Interior angle sum of polygons: a general formula
Activity 1: Creating regular polygons with LOGO (Turtle) geometry
For this activity, click on LOGO (Turtle) geometry to open this free online applet in a new window. (Or alternatively download to your computer StarLogo turtle geometry from the Massachusetts Institute of Technology (MIT) for free by clicking on the link.) Try to resize the windows a little so you have them more or less alongside each other.
With this nice applet you can program a little turtle to move FORWARD with the command 'fd', and turn it LEFT or RIGHT through any angle in degrees you choose with the respective commands 'lt anglesize' or 'rt anglesize', to DRAW an endless variety of geometric figures.
2) Then in left column/margin below PROGRAM type the following commands to move the turtle FORWARD by 200 steps and TURNING it RIGHT through 144 degrees, and repeating it another 4 times. Can you guess what type of polygon will be formed?
3) Now click on the 'run' button to Run Program. What type of polygon is formed? Is that what you expected? Can you figure out the sum of its interior angles?
4) To draw a new figure, click on the 'clear' button to clear the screen. Try drawing an equilateral triangle, a square, a regular convex pentagon, etc. Or try repeating these procedures a number of times and see what figures you get: forward 150 right 135; forward 150 right 160; forward 150 right 80, etc. Can you figure out the sum of the interior angles of each of these figures?
5) What will the sum of the interior angles be if the polygon in 3), or any of the others, are irregular, and do not have equal sides and angles? Will their interior angle sum change or be the same? Continue below or investigate further using suitable dynamic geometry software!
Activity 2: Investigating a general formula for the sum of the interior angles of polygons
1a) You may have earlier learnt the formula S = 180(n-2) by which to determine the interior angle sum of a polygon in degrees, but this formula is only valid for simple convex and concave polygons, and NOT valid for a star pentagon like the one shown below.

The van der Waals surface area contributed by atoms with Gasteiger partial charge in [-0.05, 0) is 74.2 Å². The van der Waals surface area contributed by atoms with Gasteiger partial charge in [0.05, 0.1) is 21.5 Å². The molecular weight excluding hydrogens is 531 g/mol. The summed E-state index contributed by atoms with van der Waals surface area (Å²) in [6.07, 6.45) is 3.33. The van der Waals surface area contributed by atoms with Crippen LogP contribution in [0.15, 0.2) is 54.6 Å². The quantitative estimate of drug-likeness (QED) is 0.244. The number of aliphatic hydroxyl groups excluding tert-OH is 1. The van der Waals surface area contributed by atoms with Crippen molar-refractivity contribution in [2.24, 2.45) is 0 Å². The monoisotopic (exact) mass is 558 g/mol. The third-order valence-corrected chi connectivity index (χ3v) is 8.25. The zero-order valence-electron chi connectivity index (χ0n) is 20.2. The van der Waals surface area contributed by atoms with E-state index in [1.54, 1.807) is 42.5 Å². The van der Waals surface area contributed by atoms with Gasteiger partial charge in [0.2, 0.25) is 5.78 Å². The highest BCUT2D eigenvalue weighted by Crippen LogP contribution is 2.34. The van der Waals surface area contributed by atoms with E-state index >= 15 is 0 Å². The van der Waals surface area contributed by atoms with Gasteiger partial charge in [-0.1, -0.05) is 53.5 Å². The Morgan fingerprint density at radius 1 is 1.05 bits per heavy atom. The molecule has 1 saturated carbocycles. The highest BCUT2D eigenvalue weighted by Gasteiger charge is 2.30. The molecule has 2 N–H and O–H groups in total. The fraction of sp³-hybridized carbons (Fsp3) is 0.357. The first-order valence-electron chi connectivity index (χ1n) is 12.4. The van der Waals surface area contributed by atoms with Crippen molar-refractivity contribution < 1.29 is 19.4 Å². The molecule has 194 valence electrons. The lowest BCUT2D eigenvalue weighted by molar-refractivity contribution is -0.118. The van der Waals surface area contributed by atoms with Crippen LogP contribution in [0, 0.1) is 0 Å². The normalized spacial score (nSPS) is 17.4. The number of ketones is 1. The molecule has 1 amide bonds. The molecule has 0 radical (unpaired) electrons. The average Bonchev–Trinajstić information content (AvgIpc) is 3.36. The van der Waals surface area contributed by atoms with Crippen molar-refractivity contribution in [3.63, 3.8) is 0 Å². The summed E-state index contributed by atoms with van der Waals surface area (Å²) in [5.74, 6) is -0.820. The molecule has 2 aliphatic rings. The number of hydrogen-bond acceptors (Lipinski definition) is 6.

1b) From Activity 1, no. 3, make a conjecture regarding the interior angle sum of a general star pentagon? Can you explain (prove) it?
1c) Click on the link below to check the interior angle sum for a star pentagon like ABCDE.
NOTE FOR EACH OF 4 LINKS BELOW: If a security pop-up menu appears in your browser, please choose RUN/ALLOW to let the GeoGebra applet run properly. It is completely safe & can be trusted. If you have the very latest Java on your PC or Apple Mac, and experience problems with the Geogebra applets loading, please go here for additional information on Java settings that should resolve the issue.
1d) Drag vertices A, B, C, D or E. What do you notice about the Angle Sum of the star pentagon in the left column? Can you explain (prove) it?
1e) Though there are several different ways of proving the interior angle sum of a star pentagon like this, try reasoning from rotating a pencil by the exterior angle at each vertex in order, and counting the total number of full revolutions it undergoes, moving completely around the figure until facing in the same starting direction.
Challenge: Can you find a general formula by which to easily find the interior angle sum of the star pentagon above, as well as the following polygons?
2) Click on the link below to check the interior angle sum for a crossed septagon like ABCDEFG. Then drag the septagon into other shapes and see if you can correctly predict or explain the shown interior angle sum.
3) Click on the link below to check the interior angle sum of a crossed octagon like HIJKLMNO. Then drag the octagon into other shapes and see if you can correctly predict or explain the shown interior angle sum.
4) Click on the link below to check the interior angle sum for a crossed quadrilateral like PQRS. Then drag the quadrilateral into the shape of a convex or concave quadrilateral, and then back again into a crossed shape. Can you explain what you observe?
Note: My book Rethinking Proof has a learning activity with a worksheet and associated sketch in relation to the defining of 'interior angles' in terms of the concept of 'directed angles' so as to extend it in a consistent way to the interior angle sum of a crossed quadrilateral, and crossed polygons in general.
Also read my article Stars: A second look for a short proof of a general formula, and for more examples, see Problem 15 on pp. 49-50 and the Solutions on pp. 135-136 of my book Some Adventures in Euclidean Geometry.
Michael de Villiers, 25 January 2011, created with GeoGebra